Tottenham are one win away from losing lazy ‘Spursy’ tag

If Tottenham lose against Liverpool in the Champions League final, we can expect the usual helping of ‘Spursy’ comments. But it shouldn’t be that way, as Ben Snowball explains…

“This means nothing if at the end of the season we haven’t won a trophy.”

No trophy arrived, it was all for nothing. At least, that’s according to Mauricio Pochettino, who delivered the stark warning deep in the bowels of Wembley Stadium after Dele Alli and Christian Eriksen had helped scalpel Real Madrid in 2017. But it turns out he wasn’t quite right. 

While they remain trophy-less for 11 seasons, every small step since Harry Redknapp’s “two points from eight games” interview bingo has pushed them closer to this moment. There was Younes Kaboul darting down the right flank at the Etihad, allowing Peter Crouch to nod home and send Spurs into the Champions League in 2010. There was Gareth Bale at the San Siro the following year, a futile hat-trick but one that made the club believe they belonged on the biggest stage. There was Harry Kane’s peach against Arsenal that propelled Tottenham to the Premier League summit in the ‘as it stands table’. 

But each of those moments was swiftly followed by despair as the word ‘Spursy’ was born. Crouch collected two yellows inside 14 minutes as Spurs were crushed 4-0 in the Bernabeu. Bale alone could not salvage the resulting AVB era, with the club again drifting into punchline status under Tim Sherwood. Kane’s goal was followed by a Hugo Llorisfumble that prompted a DVD mock-up commemorating their stop at the top. 

Now, Tottenham have the chance to banish all that pain in a single encounter. It seems odd that 90 minutes, potentially a handful more, can define a club. But it will. 

In our binary world, people are so quick to condense ideas into a single word. Got a double-barrelled surname? Privileged. Voted leave? Xenophobe. Tottenham Hotspur? Bottlers. 

It’s rarely that simple. While trophies are the ultimate desire, they are not the only markers of success. Only five are available to English teams each season, discounting one-off curtain-raisers. Only two of them truly matter to clubs who want to rank among the global elite: the Premier League and the Champions League. It’s no shame to go without them for Spurs, especially given their lack of interest in flirting with the boundaries of financial fair play. Or spending money on the squad at all.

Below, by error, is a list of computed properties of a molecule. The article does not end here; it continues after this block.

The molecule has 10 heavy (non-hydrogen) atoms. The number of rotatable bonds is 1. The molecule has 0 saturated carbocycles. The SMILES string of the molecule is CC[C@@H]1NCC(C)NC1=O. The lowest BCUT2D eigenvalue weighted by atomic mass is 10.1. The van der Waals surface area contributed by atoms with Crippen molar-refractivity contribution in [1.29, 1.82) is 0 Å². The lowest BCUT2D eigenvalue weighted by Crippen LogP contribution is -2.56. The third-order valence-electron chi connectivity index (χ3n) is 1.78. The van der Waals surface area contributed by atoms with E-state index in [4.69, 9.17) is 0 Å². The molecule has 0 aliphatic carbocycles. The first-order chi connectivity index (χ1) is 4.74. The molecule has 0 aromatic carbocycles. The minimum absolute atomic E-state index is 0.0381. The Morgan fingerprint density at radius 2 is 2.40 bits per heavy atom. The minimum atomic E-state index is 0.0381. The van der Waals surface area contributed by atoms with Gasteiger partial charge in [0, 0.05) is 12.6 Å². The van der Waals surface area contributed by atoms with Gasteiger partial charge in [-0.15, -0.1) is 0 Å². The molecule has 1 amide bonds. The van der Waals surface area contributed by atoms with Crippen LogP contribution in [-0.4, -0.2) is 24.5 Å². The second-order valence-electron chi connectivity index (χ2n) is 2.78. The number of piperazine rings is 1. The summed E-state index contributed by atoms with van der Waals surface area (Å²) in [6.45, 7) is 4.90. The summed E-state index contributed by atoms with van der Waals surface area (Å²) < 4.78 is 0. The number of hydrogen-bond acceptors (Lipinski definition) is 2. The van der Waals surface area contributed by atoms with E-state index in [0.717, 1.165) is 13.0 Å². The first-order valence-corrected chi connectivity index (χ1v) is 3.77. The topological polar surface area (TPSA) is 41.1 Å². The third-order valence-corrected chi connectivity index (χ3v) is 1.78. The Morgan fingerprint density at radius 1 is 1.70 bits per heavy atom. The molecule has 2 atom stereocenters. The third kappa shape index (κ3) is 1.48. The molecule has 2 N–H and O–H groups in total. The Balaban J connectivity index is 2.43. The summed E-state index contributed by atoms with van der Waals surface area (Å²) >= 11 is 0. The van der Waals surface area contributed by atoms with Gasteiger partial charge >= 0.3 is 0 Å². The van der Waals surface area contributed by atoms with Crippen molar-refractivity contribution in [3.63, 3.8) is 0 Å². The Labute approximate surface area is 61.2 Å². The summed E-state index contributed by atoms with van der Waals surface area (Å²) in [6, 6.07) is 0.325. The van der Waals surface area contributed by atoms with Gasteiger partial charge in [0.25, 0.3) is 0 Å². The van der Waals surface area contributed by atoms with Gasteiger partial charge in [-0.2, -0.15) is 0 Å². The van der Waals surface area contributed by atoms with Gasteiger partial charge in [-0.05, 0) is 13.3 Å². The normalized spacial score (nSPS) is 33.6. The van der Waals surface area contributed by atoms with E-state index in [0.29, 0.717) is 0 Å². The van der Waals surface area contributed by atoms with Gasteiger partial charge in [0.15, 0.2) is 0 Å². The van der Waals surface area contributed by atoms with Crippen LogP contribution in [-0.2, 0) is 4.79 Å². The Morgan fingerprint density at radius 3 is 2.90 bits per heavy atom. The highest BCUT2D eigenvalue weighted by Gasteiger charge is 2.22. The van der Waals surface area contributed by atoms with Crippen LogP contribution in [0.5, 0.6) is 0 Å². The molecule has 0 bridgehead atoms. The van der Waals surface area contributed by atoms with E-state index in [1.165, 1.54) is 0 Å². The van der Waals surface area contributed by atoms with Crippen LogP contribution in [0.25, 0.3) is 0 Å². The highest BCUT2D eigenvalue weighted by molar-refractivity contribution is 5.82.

Tottenham manager Mauricio Pochettino celebrates during the UEFA Champions League Semi Final second leg match between Ajax and Tottenham Hotspur at the Johan Cruyff Arena on May 8, 2019 in Amsterdam, Netherlands.

Tottenham manager Mauricio Pochettino celebrates during the UEFA Champions League Semi Final second leg match between Ajax and Tottenham Hotspur at the Johan Cruyff Arena on May 8, 2019 in Amsterdam, Netherlands.-Getty Images

How many times has the ‘Spursy’ bandwagon been fired up this European campaign? Their three-letter record after as many games: LLD? Spursy. For immediately conceding against Manchester City in the quarter-final second leg? Spursy. For going 3-0 behind against Ajax. Spursy. 

And yet the jibe ignores the real story: a side once plagued by fragility is proving it’s now amongst the mentally toughest. Needing to beat PSV, Kane scored twice in the final 12 minutes for a 2-1 win. Needing to beat Inter, Eriksen struck with just 10 minutes remaining. Needing a point at the Camp Nou, Moura fired home. And that’s just the group stage. 

Borussia Dortmund arrived at Wembley and battered them for 45 minutes. By full-time, Spurs had practically sewn up the tie. When City streamed forward in pursuit of a late winner in the quarter-final, a makeshift Spurs somehow resisted – a City side containing five players that eclipsed Tottenham’s transfer record, and another two on the bench. Even if VAR hadn’t intervened in Raheem Sterling’s celebrations, you couldn’t attack Pochettino’s side for it. There is no shame at wilting under pressure from Europe’s most unstoppable force. 

Llorente (Manchester City - Tottenham)

Llorente (Manchester City – Tottenham)-Getty Images

Then came Ajax. With 35 minutes remaining, Spurs had to score three times. It still looked a forlorn task when Moussa Sissoko hoofed the ball into the Amsterdam sky, but Fernando Llorente believed, Alli believed, Moura believed and Spurs were in the final. 

Sadly, only a trophy parade next week will end the cheap remarks. But it shouldn’t be that way – Pochettino has transformed this side and injected a mentality matched by few, enabling an above-average-but-not-great side to be within touching distance of football’s biggest prize. Not chokers, not bottlers, not Spursy.

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